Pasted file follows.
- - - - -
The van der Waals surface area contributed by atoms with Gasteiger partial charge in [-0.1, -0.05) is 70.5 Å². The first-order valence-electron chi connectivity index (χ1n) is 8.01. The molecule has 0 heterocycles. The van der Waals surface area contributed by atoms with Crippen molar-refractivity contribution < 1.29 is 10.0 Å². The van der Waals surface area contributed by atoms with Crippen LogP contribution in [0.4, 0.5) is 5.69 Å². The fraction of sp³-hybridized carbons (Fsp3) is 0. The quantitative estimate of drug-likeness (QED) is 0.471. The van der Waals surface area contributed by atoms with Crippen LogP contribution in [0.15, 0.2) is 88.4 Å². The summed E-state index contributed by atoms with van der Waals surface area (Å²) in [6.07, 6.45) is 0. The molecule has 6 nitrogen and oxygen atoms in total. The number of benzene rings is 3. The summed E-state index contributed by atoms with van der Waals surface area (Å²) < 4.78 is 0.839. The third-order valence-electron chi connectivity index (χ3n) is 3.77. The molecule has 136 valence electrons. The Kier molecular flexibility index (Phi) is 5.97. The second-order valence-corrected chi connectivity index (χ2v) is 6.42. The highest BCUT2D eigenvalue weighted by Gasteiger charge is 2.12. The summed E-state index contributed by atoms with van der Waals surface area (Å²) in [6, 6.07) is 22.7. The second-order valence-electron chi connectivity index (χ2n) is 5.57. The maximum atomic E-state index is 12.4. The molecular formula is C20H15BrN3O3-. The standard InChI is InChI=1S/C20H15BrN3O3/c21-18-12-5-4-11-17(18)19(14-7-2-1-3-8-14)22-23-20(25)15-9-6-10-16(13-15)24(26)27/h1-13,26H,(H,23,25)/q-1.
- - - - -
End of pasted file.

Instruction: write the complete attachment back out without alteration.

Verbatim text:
The van der Waals surface area contributed by atoms with Gasteiger partial charge in [-0.1, -0.05) is 70.5 Å². The first-order valence-electron chi connectivity index (χ1n) is 8.01. The molecule has 0 heterocycles. The van der Waals surface area contributed by atoms with Crippen molar-refractivity contribution < 1.29 is 10.0 Å². The van der Waals surface area contributed by atoms with Crippen LogP contribution in [0.4, 0.5) is 5.69 Å². The fraction of sp³-hybridized carbons (Fsp3) is 0. The quantitative estimate of drug-likeness (QED) is 0.471. The van der Waals surface area contributed by atoms with Crippen LogP contribution in [0.15, 0.2) is 88.4 Å². The summed E-state index contributed by atoms with van der Waals surface area (Å²) in [6.07, 6.45) is 0. The molecule has 6 nitrogen and oxygen atoms in total. The number of benzene rings is 3. The summed E-state index contributed by atoms with van der Waals surface area (Å²) < 4.78 is 0.839. The third-order valence-electron chi connectivity index (χ3n) is 3.77. The molecule has 136 valence electrons. The Kier molecular flexibility index (Phi) is 5.97. The second-order valence-corrected chi connectivity index (χ2v) is 6.42. The highest BCUT2D eigenvalue weighted by Gasteiger charge is 2.12. The summed E-state index contributed by atoms with van der Waals surface area (Å²) in [6, 6.07) is 22.7. The second-order valence-electron chi connectivity index (χ2n) is 5.57. The maximum atomic E-state index is 12.4. The molecular formula is C20H15BrN3O3-. The standard InChI is InChI=1S/C20H15BrN3O3/c21-18-12-5-4-11-17(18)19(14-7-2-1-3-8-14)22-23-20(25)15-9-6-10-16(13-15)24(26)27/h1-13,26H,(H,23,25)/q-1.